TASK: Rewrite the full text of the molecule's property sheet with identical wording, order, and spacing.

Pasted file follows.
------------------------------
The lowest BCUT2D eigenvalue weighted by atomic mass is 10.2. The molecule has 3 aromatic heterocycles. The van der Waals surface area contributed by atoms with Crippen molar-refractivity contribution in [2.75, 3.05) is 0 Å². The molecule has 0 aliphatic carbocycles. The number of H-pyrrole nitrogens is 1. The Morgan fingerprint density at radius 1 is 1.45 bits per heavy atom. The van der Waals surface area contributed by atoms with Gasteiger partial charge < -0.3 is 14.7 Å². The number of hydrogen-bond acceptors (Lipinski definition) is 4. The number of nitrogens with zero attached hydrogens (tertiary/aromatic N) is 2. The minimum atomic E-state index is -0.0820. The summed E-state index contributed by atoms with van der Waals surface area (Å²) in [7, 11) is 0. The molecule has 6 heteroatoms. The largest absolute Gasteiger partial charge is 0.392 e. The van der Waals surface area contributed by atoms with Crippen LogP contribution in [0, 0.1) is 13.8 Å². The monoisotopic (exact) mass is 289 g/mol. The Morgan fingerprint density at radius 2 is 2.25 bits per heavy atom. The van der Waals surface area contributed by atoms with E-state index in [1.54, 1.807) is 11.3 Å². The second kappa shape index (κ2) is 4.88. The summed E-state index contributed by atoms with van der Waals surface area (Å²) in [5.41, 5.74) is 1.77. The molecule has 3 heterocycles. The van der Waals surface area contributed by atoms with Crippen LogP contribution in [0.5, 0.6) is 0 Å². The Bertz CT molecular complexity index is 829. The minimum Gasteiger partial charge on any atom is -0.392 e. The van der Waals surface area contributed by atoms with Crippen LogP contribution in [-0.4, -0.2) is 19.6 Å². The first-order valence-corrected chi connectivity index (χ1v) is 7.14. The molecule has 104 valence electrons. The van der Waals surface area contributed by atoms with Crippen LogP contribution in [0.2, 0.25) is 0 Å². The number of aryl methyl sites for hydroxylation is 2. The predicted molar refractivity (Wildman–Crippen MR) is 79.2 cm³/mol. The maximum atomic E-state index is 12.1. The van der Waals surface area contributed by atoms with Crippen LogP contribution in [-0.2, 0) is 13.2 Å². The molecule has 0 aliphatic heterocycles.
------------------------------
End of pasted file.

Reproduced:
The lowest BCUT2D eigenvalue weighted by atomic mass is 10.2. The molecule has 3 aromatic heterocycles. The van der Waals surface area contributed by atoms with Crippen molar-refractivity contribution in [2.75, 3.05) is 0 Å². The molecule has 0 aliphatic carbocycles. The number of H-pyrrole nitrogens is 1. The Morgan fingerprint density at radius 1 is 1.45 bits per heavy atom. The van der Waals surface area contributed by atoms with Gasteiger partial charge < -0.3 is 14.7 Å². The number of hydrogen-bond acceptors (Lipinski definition) is 4. The number of nitrogens with zero attached hydrogens (tertiary/aromatic N) is 2. The minimum atomic E-state index is -0.0820. The summed E-state index contributed by atoms with van der Waals surface area (Å²) in [7, 11) is 0. The molecule has 6 heteroatoms. The largest absolute Gasteiger partial charge is 0.392 e. The van der Waals surface area contributed by atoms with Crippen LogP contribution in [0, 0.1) is 13.8 Å². The monoisotopic (exact) mass is 289 g/mol. The Morgan fingerprint density at radius 2 is 2.25 bits per heavy atom. The van der Waals surface area contributed by atoms with E-state index in [1.54, 1.807) is 11.3 Å². The second kappa shape index (κ2) is 4.88. The summed E-state index contributed by atoms with van der Waals surface area (Å²) in [5.41, 5.74) is 1.77. The molecule has 3 heterocycles. The van der Waals surface area contributed by atoms with Crippen LogP contribution in [0.5, 0.6) is 0 Å². The Bertz CT molecular complexity index is 829. The minimum Gasteiger partial charge on any atom is -0.392 e. The van der Waals surface area contributed by atoms with Crippen LogP contribution in [-0.4, -0.2) is 19.6 Å². The first-order valence-corrected chi connectivity index (χ1v) is 7.14. The molecule has 104 valence electrons. The van der Waals surface area contributed by atoms with Crippen LogP contribution in [0.2, 0.25) is 0 Å². The number of aryl methyl sites for hydroxylation is 2. The predicted molar refractivity (Wildman–Crippen MR) is 79.2 cm³/mol. The maximum atomic E-state index is 12.1. The van der Waals surface area contributed by atoms with Crippen LogP contribution in [-0.2, 0) is 13.2 Å². The molecule has 0 aliphatic heterocycles.